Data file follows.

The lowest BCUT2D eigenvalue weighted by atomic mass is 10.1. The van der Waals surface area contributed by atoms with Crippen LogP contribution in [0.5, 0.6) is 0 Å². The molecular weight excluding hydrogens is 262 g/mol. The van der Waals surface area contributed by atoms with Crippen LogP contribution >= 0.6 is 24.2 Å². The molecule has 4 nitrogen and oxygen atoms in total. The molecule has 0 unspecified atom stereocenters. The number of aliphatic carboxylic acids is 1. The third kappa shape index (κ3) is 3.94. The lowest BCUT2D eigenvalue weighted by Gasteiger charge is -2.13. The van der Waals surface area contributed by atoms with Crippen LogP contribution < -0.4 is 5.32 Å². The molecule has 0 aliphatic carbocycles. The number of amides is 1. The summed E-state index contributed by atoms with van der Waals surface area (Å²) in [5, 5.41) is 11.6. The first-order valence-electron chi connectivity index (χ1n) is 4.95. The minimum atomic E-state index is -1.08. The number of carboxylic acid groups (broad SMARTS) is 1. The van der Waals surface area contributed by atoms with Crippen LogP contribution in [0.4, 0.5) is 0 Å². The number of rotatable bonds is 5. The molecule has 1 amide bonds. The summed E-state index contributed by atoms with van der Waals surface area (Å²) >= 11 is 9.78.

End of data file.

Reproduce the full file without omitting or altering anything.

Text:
The lowest BCUT2D eigenvalue weighted by atomic mass is 10.1. The van der Waals surface area contributed by atoms with Crippen LogP contribution in [0.5, 0.6) is 0 Å². The molecular weight excluding hydrogens is 262 g/mol. The van der Waals surface area contributed by atoms with Crippen LogP contribution >= 0.6 is 24.2 Å². The molecule has 4 nitrogen and oxygen atoms in total. The molecule has 0 unspecified atom stereocenters. The number of aliphatic carboxylic acids is 1. The third kappa shape index (κ3) is 3.94. The lowest BCUT2D eigenvalue weighted by Gasteiger charge is -2.13. The van der Waals surface area contributed by atoms with Crippen LogP contribution < -0.4 is 5.32 Å². The molecule has 0 aliphatic carbocycles. The number of amides is 1. The summed E-state index contributed by atoms with van der Waals surface area (Å²) in [5, 5.41) is 11.6. The first-order valence-electron chi connectivity index (χ1n) is 4.95. The minimum atomic E-state index is -1.08. The number of carboxylic acid groups (broad SMARTS) is 1. The van der Waals surface area contributed by atoms with Crippen LogP contribution in [0.4, 0.5) is 0 Å². The number of rotatable bonds is 5. The molecule has 1 amide bonds. The summed E-state index contributed by atoms with van der Waals surface area (Å²) >= 11 is 9.78.